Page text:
Tuesday, April 30, 2013

Back in the Air

So I know I haven’t posted in a while. I guess that’s for a lot of reasons.

The first and foremost is that these blog entries take a LOT of time and energy. My body has gotten into some seriously bad habits and energy is no longer something that is willingly distributed throughout more than one or two things a day. I need to learn to budget my time again. I haven’t had to in quite a while. It’ll be a welcome effort.

The second is that for the past few months, I’ve been much emotionally stable yet depressed at the same time. By that I mean I’d stopped having frequent crying fits and I was making an effort to get back into a routine, but found myself hindered by ridiculous sleeping patterns and distressingly low energy. This resulted in waking up too late to take my meds, but continuing to stay up too late to fix the problem. It’s all been a big mess.

Basically… Doing anything outside the pattern I’ve gotten myself into is still really hard.

A chart to illustrate, courtesy of Hyperbole and a Half:

There are several other reasons that I could list, but none of it really matters. Because the fact is that I need to write, whether I feel like it or not. I really appreciate certain people for reminding me of that recently.

My room is clean. I have a new job. The girl I babysit in my other job is forcing me outside almost every day. And now this post is up. Let's keep this momentum going!

So here are some upcoming posts you can look forward to:

  • A recap of our experience at the Humane Society Dedication
  • My relationship with The Little Prince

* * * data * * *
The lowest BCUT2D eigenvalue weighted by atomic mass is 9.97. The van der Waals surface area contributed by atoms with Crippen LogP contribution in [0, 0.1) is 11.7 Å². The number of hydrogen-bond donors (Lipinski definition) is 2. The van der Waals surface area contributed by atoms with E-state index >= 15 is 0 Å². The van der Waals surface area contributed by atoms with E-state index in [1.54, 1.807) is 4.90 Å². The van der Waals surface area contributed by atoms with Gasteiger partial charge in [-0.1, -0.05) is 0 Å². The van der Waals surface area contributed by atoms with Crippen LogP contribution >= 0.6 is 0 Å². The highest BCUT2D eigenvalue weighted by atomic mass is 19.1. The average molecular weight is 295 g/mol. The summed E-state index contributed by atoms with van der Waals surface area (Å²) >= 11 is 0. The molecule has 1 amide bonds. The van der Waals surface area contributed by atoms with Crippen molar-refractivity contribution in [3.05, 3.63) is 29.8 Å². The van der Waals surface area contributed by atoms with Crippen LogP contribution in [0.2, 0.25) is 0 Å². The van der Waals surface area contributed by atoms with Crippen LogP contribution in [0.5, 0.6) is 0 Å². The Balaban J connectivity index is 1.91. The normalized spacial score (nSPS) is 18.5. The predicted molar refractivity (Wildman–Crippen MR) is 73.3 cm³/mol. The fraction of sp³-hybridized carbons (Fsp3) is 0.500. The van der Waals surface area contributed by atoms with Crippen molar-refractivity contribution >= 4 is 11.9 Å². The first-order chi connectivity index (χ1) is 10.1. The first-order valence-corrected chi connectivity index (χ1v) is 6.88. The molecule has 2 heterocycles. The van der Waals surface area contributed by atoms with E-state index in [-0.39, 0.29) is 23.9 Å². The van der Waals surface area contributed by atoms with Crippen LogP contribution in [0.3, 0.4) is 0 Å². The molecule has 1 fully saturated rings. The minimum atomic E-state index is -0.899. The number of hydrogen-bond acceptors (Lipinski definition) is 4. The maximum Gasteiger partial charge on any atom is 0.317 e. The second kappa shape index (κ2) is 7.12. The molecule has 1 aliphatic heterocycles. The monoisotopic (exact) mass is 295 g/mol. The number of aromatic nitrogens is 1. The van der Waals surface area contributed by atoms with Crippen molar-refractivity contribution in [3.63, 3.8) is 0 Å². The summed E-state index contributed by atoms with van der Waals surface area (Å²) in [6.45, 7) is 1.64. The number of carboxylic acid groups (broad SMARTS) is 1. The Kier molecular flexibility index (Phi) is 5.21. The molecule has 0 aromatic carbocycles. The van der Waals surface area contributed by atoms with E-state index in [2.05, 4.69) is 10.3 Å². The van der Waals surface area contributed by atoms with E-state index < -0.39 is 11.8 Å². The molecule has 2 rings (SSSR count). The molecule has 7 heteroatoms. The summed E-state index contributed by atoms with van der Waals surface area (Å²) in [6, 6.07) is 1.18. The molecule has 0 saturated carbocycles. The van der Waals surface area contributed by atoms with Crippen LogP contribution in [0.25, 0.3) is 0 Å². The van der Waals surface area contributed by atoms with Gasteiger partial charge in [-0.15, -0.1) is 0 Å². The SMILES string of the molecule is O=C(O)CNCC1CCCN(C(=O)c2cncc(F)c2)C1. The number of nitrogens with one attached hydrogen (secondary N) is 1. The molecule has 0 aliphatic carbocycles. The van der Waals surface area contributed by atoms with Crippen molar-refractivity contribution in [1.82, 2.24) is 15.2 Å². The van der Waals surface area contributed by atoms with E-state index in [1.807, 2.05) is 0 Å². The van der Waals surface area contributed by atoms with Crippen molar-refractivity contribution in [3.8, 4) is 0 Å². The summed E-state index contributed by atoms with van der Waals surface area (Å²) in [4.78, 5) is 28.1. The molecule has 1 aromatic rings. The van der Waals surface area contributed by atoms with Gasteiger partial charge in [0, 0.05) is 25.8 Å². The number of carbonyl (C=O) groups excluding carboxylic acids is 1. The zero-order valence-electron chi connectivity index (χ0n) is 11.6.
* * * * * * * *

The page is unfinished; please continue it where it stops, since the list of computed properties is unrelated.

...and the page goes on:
• Jenna’s relationship with our pets
  • Guest Post from Amanda Sorensen
  • How a 9 y/o girl helped me more than any grief counselor ever could
  • Jenna and Tennis
  • Jenna and Games in general
  • Grieving and the Internet
  • Physics and Afterlife theories

Some of these are already half finished, others I’ll need your help on!

For now, I’m just going to tell you about these past few months. Get you up to speed with some emotional rambling.

We got through Christmas, then it was off to Colorado to ski with my boyfriend’s family. I must say, there were a few moments on that trip that would definitely shape the upcoming months.

The first was that I realized how hard it was to watch my boyfriend interact with his brother. I had met Pavel before and he’s a great guy. Although he’s my sister’s age and they share quite a few things in common, it was more the dynamic between him and Dashi that brought a lot of emotions to the surface.

The second was meeting a young man in the complex’s hot tub who had recently lost his brother to an abrupt death. I remember the relief I felt talking to someone who really understood what it was like to lose a sibling before they were supposed to. What struck me the most, however was how interesting it is that every time I talk to someone with no strong religious ties about death, they all seem to be converging on very similar theories about the afterlife and what our presence in this world means. More on that in a later post.

The third event was breaking down one particular evening and feeling calmed when Dashi started asking me questions about what Jenna’s sense of humor was like (there’s a point to me mentioning this, I promise).

The final event that I think really struck me the most was a very honest conversation with Dashi’s mom, Marina. I asked her if I make people uncomfortable with the way I talk about my sister. She told me, yes. Sometimes. Especially since I often still referred to my sister in the present tense. Even though it’s clear that it’s just a way of dealing with my pain, it can be off-putting to people who aren’t used to dealing with, much less talking about death.

Marina has always made efficient use of her second language, that's for sure. She doesn’t mince words, but she also has an underlying empathy that makes even the bluntest statements possible to process. Which is good. Because I needed to hear it.